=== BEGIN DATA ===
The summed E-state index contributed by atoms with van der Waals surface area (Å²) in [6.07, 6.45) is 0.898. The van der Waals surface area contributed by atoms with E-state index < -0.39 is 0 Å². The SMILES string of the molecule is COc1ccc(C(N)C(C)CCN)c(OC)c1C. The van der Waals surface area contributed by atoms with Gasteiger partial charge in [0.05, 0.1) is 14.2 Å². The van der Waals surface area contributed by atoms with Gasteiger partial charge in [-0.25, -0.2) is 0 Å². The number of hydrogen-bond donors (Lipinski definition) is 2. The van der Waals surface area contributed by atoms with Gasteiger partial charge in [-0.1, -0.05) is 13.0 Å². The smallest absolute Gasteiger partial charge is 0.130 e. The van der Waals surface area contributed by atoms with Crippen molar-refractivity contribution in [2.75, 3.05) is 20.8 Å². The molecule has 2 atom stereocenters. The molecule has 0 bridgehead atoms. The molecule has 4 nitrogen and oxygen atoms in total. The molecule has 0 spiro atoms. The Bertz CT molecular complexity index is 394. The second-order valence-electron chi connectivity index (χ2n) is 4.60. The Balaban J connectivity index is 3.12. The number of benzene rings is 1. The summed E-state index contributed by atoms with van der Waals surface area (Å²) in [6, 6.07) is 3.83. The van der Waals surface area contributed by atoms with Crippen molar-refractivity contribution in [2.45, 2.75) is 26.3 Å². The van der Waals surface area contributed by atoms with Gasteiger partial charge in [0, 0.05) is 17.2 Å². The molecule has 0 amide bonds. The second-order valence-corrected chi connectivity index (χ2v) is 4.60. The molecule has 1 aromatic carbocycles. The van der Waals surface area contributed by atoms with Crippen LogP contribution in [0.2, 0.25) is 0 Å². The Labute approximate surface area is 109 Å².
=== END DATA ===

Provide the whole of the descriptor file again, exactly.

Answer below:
The summed E-state index contributed by atoms with van der Waals surface area (Å²) in [6.07, 6.45) is 0.898. The van der Waals surface area contributed by atoms with E-state index < -0.39 is 0 Å². The SMILES string of the molecule is COc1ccc(C(N)C(C)CCN)c(OC)c1C. The van der Waals surface area contributed by atoms with Gasteiger partial charge in [0.05, 0.1) is 14.2 Å². The van der Waals surface area contributed by atoms with Gasteiger partial charge in [-0.25, -0.2) is 0 Å². The number of hydrogen-bond donors (Lipinski definition) is 2. The van der Waals surface area contributed by atoms with Gasteiger partial charge in [-0.1, -0.05) is 13.0 Å². The smallest absolute Gasteiger partial charge is 0.130 e. The van der Waals surface area contributed by atoms with Crippen molar-refractivity contribution in [2.75, 3.05) is 20.8 Å². The molecule has 2 atom stereocenters. The molecule has 0 bridgehead atoms. The molecule has 4 nitrogen and oxygen atoms in total. The molecule has 0 spiro atoms. The Bertz CT molecular complexity index is 394. The second-order valence-electron chi connectivity index (χ2n) is 4.60. The Balaban J connectivity index is 3.12. The number of benzene rings is 1. The summed E-state index contributed by atoms with van der Waals surface area (Å²) in [6, 6.07) is 3.83. The van der Waals surface area contributed by atoms with Crippen molar-refractivity contribution in [2.45, 2.75) is 26.3 Å². The van der Waals surface area contributed by atoms with Gasteiger partial charge in [0, 0.05) is 17.2 Å². The molecule has 0 amide bonds. The second-order valence-corrected chi connectivity index (χ2v) is 4.60. The molecule has 1 aromatic carbocycles. The van der Waals surface area contributed by atoms with Crippen LogP contribution in [0.2, 0.25) is 0 Å². The Labute approximate surface area is 109 Å².